Post-Polio Syndrome Resources of Louisiana is a Web site with a great deal of information and assistance for sufferers of this debilitating condition. As stated on the Web site:
Post-polio syndrome (PPS) is a condition that can strike polio survivors anywhere from 10 to 40 years after recovery from an initial attack of the poliomyelitis virus. PPS is characterized by a further weakening of muscles that were previously injured by polio infection. Symptoms include fatigue, slowly progressive muscle weakness, muscle and joint pain, and muscular atrophy. Some patients experience only minor symptoms, while others develop spinal muscular atrophy or what appears to be, but is not, a form of amyotrophic lateral sclerosis (ALS), also called Lou Gehrig’s disease. PPS is rarely life-threatening.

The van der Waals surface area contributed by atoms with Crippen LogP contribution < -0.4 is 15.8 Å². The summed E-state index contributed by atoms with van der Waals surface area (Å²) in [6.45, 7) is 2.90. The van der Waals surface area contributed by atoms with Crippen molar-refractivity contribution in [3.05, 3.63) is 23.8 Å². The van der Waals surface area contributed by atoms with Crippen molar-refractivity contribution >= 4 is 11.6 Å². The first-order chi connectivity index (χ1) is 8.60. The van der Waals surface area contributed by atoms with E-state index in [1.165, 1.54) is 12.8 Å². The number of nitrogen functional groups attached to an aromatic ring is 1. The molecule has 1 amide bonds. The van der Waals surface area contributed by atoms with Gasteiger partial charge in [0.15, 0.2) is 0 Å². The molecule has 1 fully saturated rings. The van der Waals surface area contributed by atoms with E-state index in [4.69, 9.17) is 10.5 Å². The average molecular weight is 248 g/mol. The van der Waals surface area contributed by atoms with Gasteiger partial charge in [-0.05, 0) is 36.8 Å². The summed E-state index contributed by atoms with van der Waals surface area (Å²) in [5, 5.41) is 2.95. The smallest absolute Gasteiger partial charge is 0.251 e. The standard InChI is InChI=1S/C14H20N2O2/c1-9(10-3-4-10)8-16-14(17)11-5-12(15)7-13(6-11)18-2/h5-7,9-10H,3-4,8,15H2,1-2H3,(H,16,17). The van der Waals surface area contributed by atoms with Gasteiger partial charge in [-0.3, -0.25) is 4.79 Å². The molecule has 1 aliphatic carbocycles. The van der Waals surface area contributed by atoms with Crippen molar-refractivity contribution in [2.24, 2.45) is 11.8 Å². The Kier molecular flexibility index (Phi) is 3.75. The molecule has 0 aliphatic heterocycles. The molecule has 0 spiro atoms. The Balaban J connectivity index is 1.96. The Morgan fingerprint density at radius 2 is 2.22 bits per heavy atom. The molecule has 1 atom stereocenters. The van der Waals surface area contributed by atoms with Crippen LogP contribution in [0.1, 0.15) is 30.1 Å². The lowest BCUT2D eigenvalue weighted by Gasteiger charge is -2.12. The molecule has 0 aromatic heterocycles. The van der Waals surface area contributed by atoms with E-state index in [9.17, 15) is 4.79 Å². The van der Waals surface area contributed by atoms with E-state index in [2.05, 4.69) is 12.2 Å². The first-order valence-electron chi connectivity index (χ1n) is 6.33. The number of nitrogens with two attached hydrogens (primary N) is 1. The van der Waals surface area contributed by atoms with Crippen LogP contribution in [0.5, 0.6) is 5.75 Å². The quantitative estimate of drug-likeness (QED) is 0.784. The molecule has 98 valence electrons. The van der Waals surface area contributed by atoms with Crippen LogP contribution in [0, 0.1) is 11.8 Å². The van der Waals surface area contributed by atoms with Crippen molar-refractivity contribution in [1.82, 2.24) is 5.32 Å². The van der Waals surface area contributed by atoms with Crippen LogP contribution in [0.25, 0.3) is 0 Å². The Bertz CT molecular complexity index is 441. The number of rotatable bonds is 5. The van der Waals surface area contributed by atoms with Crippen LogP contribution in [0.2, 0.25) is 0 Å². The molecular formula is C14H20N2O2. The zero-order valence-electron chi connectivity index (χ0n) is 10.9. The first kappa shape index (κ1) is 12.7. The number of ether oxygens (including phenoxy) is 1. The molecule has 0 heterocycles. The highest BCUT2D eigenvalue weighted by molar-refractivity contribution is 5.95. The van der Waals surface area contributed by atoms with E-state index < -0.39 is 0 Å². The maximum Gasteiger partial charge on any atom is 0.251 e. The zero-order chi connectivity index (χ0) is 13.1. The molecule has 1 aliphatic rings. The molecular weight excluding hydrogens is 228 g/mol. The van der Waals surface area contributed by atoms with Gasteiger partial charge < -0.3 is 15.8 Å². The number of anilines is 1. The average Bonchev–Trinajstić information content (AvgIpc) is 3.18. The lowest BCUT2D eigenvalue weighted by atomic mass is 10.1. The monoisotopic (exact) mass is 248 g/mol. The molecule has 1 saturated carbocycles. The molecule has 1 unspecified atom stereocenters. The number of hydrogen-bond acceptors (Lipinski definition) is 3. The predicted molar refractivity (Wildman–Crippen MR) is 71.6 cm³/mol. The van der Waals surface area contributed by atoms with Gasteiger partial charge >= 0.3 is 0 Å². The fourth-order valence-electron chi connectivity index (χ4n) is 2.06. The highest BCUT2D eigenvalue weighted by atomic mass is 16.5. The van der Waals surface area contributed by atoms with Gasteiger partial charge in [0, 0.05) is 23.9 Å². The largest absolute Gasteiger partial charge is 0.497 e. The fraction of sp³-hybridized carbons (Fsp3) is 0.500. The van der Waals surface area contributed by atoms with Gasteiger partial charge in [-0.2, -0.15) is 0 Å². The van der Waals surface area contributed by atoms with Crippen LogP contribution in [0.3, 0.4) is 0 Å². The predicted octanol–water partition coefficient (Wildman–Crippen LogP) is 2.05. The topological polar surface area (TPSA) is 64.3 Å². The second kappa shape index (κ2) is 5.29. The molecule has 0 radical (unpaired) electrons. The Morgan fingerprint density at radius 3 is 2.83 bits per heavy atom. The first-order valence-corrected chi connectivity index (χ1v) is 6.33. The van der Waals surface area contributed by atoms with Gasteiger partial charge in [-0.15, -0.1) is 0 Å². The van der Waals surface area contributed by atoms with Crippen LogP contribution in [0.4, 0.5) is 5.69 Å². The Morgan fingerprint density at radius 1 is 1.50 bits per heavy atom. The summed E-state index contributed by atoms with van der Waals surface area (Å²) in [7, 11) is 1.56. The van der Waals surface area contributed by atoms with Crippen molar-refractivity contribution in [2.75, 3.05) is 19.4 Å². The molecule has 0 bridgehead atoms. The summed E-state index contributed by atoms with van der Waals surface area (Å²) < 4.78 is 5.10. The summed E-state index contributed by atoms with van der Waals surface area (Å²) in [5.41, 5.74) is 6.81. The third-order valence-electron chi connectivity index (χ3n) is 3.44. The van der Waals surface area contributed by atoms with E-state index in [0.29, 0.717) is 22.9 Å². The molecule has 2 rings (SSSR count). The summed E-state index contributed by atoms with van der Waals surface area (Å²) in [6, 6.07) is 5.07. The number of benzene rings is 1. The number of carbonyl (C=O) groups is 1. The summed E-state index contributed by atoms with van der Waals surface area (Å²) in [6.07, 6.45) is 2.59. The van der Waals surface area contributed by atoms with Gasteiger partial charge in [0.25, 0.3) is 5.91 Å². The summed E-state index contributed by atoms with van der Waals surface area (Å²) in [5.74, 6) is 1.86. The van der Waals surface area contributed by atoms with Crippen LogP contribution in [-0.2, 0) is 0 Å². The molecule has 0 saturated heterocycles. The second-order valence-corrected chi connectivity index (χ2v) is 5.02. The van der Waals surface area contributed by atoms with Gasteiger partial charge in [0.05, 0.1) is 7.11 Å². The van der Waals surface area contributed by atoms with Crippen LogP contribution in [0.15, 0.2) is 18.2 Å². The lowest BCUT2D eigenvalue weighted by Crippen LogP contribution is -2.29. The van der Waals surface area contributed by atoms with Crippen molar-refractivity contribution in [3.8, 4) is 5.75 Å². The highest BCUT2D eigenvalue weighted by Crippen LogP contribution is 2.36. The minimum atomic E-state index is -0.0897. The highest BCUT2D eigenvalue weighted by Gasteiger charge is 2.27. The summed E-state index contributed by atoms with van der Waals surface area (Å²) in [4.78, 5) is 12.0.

The extent to which polio survivors will suffer from PPS depends on how seriously they were affected by the first polio attack. Patients who had only minimal symptoms from the original attack and subsequently develop PPS will most likely experience only mild PPS symptoms. People originally hit hard by the polio virus may develop a more severe case of PPS with a greater loss of muscle function, difficulty in swallowing, and more periods of fatigue.
More than 300,000 polio survivors in the United States may be at risk for PPS. Doctors are unable to establish a firm incidence rate, but they estimate that the condition affects 25 percent to 50 percent of these survivors, or possibly more depending on how the disorder is defined.